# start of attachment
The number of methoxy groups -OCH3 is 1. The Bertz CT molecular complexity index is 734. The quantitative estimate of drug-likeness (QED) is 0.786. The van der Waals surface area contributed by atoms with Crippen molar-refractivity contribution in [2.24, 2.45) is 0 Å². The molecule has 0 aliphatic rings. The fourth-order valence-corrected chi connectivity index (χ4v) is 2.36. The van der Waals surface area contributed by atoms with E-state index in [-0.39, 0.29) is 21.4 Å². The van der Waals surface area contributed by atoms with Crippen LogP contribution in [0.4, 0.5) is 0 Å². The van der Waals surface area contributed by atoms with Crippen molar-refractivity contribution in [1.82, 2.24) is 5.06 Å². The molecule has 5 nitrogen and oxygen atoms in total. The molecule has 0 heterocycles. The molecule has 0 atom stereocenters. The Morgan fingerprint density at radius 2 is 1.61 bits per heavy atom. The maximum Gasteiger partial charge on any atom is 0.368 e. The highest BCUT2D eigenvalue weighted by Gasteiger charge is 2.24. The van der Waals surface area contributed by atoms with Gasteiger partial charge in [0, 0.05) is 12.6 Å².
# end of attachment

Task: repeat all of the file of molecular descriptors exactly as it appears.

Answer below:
The number of methoxy groups -OCH3 is 1. The Bertz CT molecular complexity index is 734. The quantitative estimate of drug-likeness (QED) is 0.786. The van der Waals surface area contributed by atoms with Crippen molar-refractivity contribution in [2.24, 2.45) is 0 Å². The molecule has 0 aliphatic rings. The fourth-order valence-corrected chi connectivity index (χ4v) is 2.36. The van der Waals surface area contributed by atoms with E-state index in [-0.39, 0.29) is 21.4 Å². The van der Waals surface area contributed by atoms with Crippen LogP contribution in [0.4, 0.5) is 0 Å². The van der Waals surface area contributed by atoms with Crippen molar-refractivity contribution in [1.82, 2.24) is 5.06 Å². The molecule has 5 nitrogen and oxygen atoms in total. The molecule has 0 heterocycles. The molecule has 0 atom stereocenters. The Morgan fingerprint density at radius 2 is 1.61 bits per heavy atom. The maximum Gasteiger partial charge on any atom is 0.368 e. The highest BCUT2D eigenvalue weighted by Gasteiger charge is 2.24. The van der Waals surface area contributed by atoms with Gasteiger partial charge in [0, 0.05) is 12.6 Å².